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Why do so many of our MPs feel the need to write books?

10 June 2014

5:39 PM

10 June 2014

5:39 PM

It sometimes feels like there is a never-ending flood of books written by politicians delivered to the Spectator offices. Almost every week a new one – or the invitation to a book launch of a new one – comes through the door. As I type, for example, I can see Fraser’s invitation to the launch of Tristram Hunt’s Ten Cities that Made an Empire (which Hunt was promoting on yesterday morning’s Start the Week), and a copy of Kwasi Kwarteng’s War and Gold on the bookshelf beside me. But what I want to know is, how do all these MPs have the time to write books, when they ought to be working for their constituents?

Not that Kwasi or Tristram should have the blame focused on them. They are far from the only ones, as the author pages of Biteback Publishing show. Even the Mayor of London has had time to write a book while in office: Johnson’s Life of London: The People Who Made the City That Made the World. But at least his book was about what is, effectively, his constituency. Kwasi Kwarteng, on the other hand, isn’t writing about Staines, is he?


Either way, whether or not the various constituents stand to gain from their MP’s enthusiasm for novel writing, it’s unlikely that their books would have received the coverage that they do if the authors weren’t in the public eye. After all, not everyone gets an Andrew Marr quote on the cover of their first publication, like Liam Fox did, or the opportunity to write 1,000 words about their own book for the Telegraph (à la Jesse Norman). And, of course, a book written by an MP is almost guaranteed reviews in the press, even if it’s on a topic as thrilling as ‘achieving a better comprehension of human behaviour and applying this understanding to how we organise the financial system’ (Nadhim Zahawi and Matthew Hancock’s Masters of Nothing).

It’s also interesting to note how many MPs are willing to heap praise on their fellow politicians’ books. Having said that, even when she was an MP, I don’t recall any of Louise Mensch’s books receiving ‘critical acclaim’ from her fellow members – at least not publicly. Maybe it’s only a certain type of book that politicians are keen to endorse.

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Show comments
  • mina
  • James Jones

    It is certain that Churchill wrote books for money.

    Perhaps some modern MPs do too?

    Everyone is entitled to make a living.

  • andagain

    Perhaps it is natural: an MP without an interest in words and communicating things is probably in the wrong job.

    And writing a book allows an MP to rause his profile, look smart and get paid simultaneously.

    It worked for Churchill, as I recall…

  • swatnan

    Its a nice little pension pot. You have to plan for the future.
    Even Nadine has written a potboiler.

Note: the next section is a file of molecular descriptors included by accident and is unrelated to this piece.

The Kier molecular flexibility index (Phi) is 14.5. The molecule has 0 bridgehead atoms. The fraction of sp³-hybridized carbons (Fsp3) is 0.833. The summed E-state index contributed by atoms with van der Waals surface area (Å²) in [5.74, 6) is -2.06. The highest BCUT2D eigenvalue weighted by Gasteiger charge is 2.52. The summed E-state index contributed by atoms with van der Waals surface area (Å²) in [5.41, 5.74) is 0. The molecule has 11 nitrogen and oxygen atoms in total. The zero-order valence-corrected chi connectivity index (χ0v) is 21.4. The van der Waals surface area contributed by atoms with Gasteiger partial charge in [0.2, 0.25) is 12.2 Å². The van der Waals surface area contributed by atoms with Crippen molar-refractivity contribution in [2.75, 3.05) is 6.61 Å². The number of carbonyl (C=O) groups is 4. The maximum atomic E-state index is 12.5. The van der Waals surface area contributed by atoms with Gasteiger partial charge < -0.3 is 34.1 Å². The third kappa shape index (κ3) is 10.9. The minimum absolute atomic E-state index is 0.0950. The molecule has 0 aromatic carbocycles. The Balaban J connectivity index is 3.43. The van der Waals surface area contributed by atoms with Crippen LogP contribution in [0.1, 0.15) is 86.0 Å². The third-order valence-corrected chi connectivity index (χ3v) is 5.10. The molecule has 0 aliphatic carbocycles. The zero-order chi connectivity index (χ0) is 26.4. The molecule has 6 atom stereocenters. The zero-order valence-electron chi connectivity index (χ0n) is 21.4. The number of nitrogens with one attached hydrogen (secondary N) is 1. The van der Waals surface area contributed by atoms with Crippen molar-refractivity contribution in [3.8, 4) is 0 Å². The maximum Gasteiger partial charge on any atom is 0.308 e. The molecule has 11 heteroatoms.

• swatnan

      Just realised that there is an ‘edit’ function; so no more excuses on SPAG!

  • peter dwyer

    MPs writing books!? Disgusting! It should be banned as a contravention of their constituents’ human right to full time representation in parliament.

    While we are at it, MPs should be paid no more than £40k a year (much more than the average wage) and banned from any outside earnings whatsoever. Then we would get MPs who were much more in touch with normal people. The MPs would be solely and selflessly devoted to the good of their constituents and Britain would be so much better run.

  • james peel

    This brainless blog confirms my impression that we will become a socialist, illiterate and barbaric basket place in a very short time…

    MPs should be housed in state dormitories, banned from all outside interests and earnings and essentially paid to be social workers. We are totally dumbed down.

    To think we had people like Churchill in parliament little more than 50 years ago. Enoch Powell, Roy Hattersley, Tony Benn, Michael Foot, Douglas Hurd and Keith Joseph, Roy Jenkins all wrote books as MPs. That used to be something the public almost expected of their MPs in England. But I suppose we’re just not that kind of country any more, but for a journalist to criticise MPs for the crime of writing books is extraordinary.

    • autolycus

      i agree entirely. the idea that this young journalist, who presumably believes in a free press, is criticising MPs, who sit in a free parliament, for writing books is pretty extraordinary.

      If her view is representative of the younger generation, i can well imagine that we could have in a few years some turbo-charged left wing government banning MPs from publishing anything more than 50 pages long that wasn’t exclusively dedicated to promoting Marxist/Leninist ideology. Maybe we could give special dispensations to MPs who wrote about specific constituency affairs.

      If only Sir Winston Churchill hadn’t written all those books, think how well he would have served the constituents of Woodford and Epping.